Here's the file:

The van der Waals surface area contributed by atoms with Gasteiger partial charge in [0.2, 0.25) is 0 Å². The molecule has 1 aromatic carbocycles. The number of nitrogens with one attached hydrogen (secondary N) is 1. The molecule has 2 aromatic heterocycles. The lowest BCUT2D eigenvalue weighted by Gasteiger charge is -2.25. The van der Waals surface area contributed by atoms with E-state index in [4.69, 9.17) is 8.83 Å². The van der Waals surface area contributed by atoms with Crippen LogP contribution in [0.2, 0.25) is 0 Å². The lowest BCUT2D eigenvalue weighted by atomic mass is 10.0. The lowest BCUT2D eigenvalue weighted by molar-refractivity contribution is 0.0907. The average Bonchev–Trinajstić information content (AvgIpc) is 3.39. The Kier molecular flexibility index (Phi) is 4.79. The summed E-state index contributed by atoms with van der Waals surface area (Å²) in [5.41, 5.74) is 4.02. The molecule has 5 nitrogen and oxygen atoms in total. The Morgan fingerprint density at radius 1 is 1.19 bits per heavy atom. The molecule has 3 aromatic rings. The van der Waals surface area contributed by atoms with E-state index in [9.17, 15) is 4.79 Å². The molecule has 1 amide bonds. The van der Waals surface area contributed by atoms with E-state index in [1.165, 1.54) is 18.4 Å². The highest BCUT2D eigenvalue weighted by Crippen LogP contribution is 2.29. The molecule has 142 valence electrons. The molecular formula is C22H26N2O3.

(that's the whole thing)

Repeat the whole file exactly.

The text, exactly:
The van der Waals surface area contributed by atoms with Gasteiger partial charge in [0.2, 0.25) is 0 Å². The molecule has 1 aromatic carbocycles. The number of nitrogens with one attached hydrogen (secondary N) is 1. The molecule has 2 aromatic heterocycles. The lowest BCUT2D eigenvalue weighted by Gasteiger charge is -2.25. The van der Waals surface area contributed by atoms with E-state index in [4.69, 9.17) is 8.83 Å². The van der Waals surface area contributed by atoms with Crippen LogP contribution in [0.2, 0.25) is 0 Å². The lowest BCUT2D eigenvalue weighted by atomic mass is 10.0. The lowest BCUT2D eigenvalue weighted by molar-refractivity contribution is 0.0907. The average Bonchev–Trinajstić information content (AvgIpc) is 3.39. The Kier molecular flexibility index (Phi) is 4.79. The summed E-state index contributed by atoms with van der Waals surface area (Å²) in [5.41, 5.74) is 4.02. The molecule has 5 nitrogen and oxygen atoms in total. The Morgan fingerprint density at radius 1 is 1.19 bits per heavy atom. The molecule has 3 aromatic rings. The van der Waals surface area contributed by atoms with E-state index in [9.17, 15) is 4.79 Å². The molecule has 1 amide bonds. The van der Waals surface area contributed by atoms with E-state index in [1.165, 1.54) is 18.4 Å². The highest BCUT2D eigenvalue weighted by Crippen LogP contribution is 2.29. The molecule has 142 valence electrons. The molecular formula is C22H26N2O3.